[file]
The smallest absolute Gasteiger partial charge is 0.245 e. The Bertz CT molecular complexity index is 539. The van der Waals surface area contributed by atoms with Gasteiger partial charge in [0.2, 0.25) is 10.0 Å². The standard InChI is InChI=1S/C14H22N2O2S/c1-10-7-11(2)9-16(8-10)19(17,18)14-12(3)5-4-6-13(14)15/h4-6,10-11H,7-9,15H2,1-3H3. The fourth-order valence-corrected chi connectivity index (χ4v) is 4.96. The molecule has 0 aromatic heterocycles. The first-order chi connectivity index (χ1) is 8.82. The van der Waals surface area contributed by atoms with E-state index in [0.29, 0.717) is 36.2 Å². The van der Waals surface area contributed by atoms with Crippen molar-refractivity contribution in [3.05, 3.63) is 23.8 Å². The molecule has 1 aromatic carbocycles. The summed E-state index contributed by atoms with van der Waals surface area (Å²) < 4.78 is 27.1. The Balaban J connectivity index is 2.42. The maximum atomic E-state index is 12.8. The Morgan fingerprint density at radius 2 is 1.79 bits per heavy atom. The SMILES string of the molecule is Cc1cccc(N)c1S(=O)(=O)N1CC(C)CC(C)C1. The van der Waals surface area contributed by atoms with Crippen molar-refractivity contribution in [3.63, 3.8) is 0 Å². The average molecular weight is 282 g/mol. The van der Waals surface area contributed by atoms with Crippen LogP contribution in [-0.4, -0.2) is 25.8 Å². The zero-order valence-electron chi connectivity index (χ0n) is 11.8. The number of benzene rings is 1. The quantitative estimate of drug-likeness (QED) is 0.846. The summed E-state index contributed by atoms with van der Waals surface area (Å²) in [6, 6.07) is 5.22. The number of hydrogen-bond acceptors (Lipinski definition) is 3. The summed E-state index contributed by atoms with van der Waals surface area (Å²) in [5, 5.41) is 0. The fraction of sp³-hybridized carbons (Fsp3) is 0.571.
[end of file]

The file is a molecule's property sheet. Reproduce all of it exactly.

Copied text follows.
The smallest absolute Gasteiger partial charge is 0.245 e. The Bertz CT molecular complexity index is 539. The van der Waals surface area contributed by atoms with Gasteiger partial charge in [0.2, 0.25) is 10.0 Å². The standard InChI is InChI=1S/C14H22N2O2S/c1-10-7-11(2)9-16(8-10)19(17,18)14-12(3)5-4-6-13(14)15/h4-6,10-11H,7-9,15H2,1-3H3. The fourth-order valence-corrected chi connectivity index (χ4v) is 4.96. The molecule has 0 aromatic heterocycles. The first-order chi connectivity index (χ1) is 8.82. The van der Waals surface area contributed by atoms with E-state index in [0.29, 0.717) is 36.2 Å². The van der Waals surface area contributed by atoms with Crippen molar-refractivity contribution in [3.05, 3.63) is 23.8 Å². The molecule has 1 aromatic carbocycles. The summed E-state index contributed by atoms with van der Waals surface area (Å²) < 4.78 is 27.1. The Balaban J connectivity index is 2.42. The maximum atomic E-state index is 12.8. The Morgan fingerprint density at radius 2 is 1.79 bits per heavy atom. The SMILES string of the molecule is Cc1cccc(N)c1S(=O)(=O)N1CC(C)CC(C)C1. The van der Waals surface area contributed by atoms with Crippen molar-refractivity contribution in [3.63, 3.8) is 0 Å². The average molecular weight is 282 g/mol. The van der Waals surface area contributed by atoms with Crippen LogP contribution in [-0.4, -0.2) is 25.8 Å². The zero-order valence-electron chi connectivity index (χ0n) is 11.8. The number of benzene rings is 1. The quantitative estimate of drug-likeness (QED) is 0.846. The summed E-state index contributed by atoms with van der Waals surface area (Å²) in [6, 6.07) is 5.22. The number of hydrogen-bond acceptors (Lipinski definition) is 3. The summed E-state index contributed by atoms with van der Waals surface area (Å²) in [5, 5.41) is 0. The fraction of sp³-hybridized carbons (Fsp3) is 0.571.